The perpetrators of fraud often rationalize their choices by telling themselves, “No one pays attention to what I do anyway.”
experience I have found that whether you are a new business owner or an experienced CEO, it’s easy to overlook some basic controls in your organization to detect and prevent fraud. I’ve put together six practices you can…and should…implement if you have not done so already.
Read further at The CEO’s Guide to Fraud Prevention.
What kind of question is that … of course you would not purchase a piece of equipment that does not work! Yet you may be doing exactly that if your hiring practices have not grown and evolved to support the growth of your company.
As the founder or CEO of an entrepreneurial growth, or family owned company, an honest evaluation of your hiring practices might highlight if you are investing in employees who do not “work.” In this context, “work” means they are not suited for the current stage of your company, prompting the question, “How did I not see this happening inside my own company?”
Entrepreneurial growth founders and CEOs tend to hire friends and family at the early stages of startup, relying on people who they trust, and with whom they have an existing relationship. This type of employee tends to be fiercely loyal to the founder, willing to put in the hours to help get the startup moving in the right direction. My observation has been the founder has enough day-to-day interaction with all employees to fill in the gaps and correct shortfalls that result from hiring based on relationships versus skills and qualifications.
As your company has evolved, perhaps these types of employees are no longer team players; or possibly your superstar employees have become discouraged as the company has grown and changed, so they are leaving and taking valuable company intelligence with them.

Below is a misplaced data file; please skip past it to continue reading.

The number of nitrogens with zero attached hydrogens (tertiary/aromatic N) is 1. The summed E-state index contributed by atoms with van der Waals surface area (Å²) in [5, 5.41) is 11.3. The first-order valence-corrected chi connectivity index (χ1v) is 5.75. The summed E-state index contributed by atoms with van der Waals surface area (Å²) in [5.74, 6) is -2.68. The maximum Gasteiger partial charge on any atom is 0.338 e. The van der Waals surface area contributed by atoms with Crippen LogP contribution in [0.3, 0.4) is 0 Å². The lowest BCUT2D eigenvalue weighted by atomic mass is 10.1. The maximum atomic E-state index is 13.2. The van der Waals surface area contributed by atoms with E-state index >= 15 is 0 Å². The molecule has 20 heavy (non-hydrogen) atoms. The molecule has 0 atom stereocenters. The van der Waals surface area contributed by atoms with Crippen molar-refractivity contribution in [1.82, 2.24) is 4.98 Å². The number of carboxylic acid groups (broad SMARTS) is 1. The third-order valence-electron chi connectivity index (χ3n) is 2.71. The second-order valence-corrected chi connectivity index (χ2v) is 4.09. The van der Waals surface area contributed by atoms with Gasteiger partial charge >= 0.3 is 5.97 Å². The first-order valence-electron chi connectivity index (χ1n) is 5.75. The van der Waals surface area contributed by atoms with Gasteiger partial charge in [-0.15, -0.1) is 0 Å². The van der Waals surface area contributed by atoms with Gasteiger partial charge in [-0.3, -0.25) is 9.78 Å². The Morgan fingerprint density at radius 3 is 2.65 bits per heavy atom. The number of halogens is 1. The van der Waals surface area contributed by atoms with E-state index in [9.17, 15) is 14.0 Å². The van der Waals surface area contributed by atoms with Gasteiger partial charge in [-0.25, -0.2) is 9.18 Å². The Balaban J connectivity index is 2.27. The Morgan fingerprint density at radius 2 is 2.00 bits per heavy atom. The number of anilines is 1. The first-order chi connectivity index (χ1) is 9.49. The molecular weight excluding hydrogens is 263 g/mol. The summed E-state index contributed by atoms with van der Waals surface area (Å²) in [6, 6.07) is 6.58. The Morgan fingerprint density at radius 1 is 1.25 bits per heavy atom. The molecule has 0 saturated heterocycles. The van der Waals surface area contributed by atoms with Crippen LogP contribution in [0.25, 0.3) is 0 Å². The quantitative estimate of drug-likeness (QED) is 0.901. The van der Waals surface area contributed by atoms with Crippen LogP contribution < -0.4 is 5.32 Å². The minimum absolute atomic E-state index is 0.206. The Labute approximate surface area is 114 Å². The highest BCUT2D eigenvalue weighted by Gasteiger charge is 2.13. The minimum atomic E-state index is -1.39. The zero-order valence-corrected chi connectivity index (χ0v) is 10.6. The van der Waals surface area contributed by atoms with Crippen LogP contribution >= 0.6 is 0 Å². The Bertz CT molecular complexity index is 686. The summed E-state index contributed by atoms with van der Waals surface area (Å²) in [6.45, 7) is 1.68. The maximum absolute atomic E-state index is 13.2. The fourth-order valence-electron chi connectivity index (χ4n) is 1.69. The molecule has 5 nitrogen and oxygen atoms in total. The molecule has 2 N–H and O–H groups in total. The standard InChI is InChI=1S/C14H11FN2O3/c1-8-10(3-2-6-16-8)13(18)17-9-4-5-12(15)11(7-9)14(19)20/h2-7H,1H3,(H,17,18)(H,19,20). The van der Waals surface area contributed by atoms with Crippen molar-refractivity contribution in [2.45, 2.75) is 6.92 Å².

Companies that survive three years in business and realize success in their revenue goals also find that the needs of the organization have changed. Hiring practices require more structure and objective measures, which means additional up front planning when considering a new hire. Here are my recommendations for putting in place that structure and objectivity:
- Complete job descriptions for existing and new positions. Since this process has Fair Labor Standards Act (and other regulatory) implications, refer to a source such as the Society for Human Resources Management (SHRM: http://bit.ly/1pJUinA), for guidance.
- Use the job description to create a job posting, describing the new position and the criteria for candidates to apply.
- Make certain you have an organization chart that clearly illustrates everyone’s relationship within the company.
- Properly communicate to existing employees you are hiring a key team member and explain the reason for the hire and eligibility requirements for applying for the new position.
- Prepare a template of key metrics the employee must have for the position before you identify the first candidate. Metrics such as job skills, education level, and experience should be included.
- Reproduce the template for each candidate you interview. Use it to evaluate all candidates during the hiring process to help you stay focused on the essential needs of the organization – rather than letting your emotions get away from you and hiring someone you really like but is not suited for the position.
During the actual interview, the founder/CEO and select team members, trusted advisors or others, should be involved in interviewing candidates using the interview template for that position. Final applicants should be vetted with a background check, confirmation of all certifications, degrees and employment verification, prior to making a formal, written offer to the selected candidate.
If you have suddenly realized that it’s time to implement more formal structure and hire key executive positions for your growing business, contact Mindy Barker & Associates to find out how we can assist with the process. From developing the criteria for key executive positions, to working with firms to source qualified candidates, we will not only lead you through the process, but also leave you with a documented procedure to follow as your company continues to grow.
Countless Americans seem to have an insatiable desire for immediate gratification. This drive for gratification has led to an increase in “on-demand” start-ups, such as Uber, one that is frequently in the news these days. These start-ups address needs such as transportation, food, entertainment and beauty treatments. The short-term euphoria derived from the instant gratification meets a perceived (or even real) need, resulting in billions of dollars being available to fund these companies. Investors have bet the companies will build enough revenue and momentum to go public. With an opportunity to exit through an Initial Public Offering (IPO), they can get a great return on the investment. The IPO market has allowed some unprofitable, high-growth companies to pass through the gates and create hope for others – including Amazon and FitBit.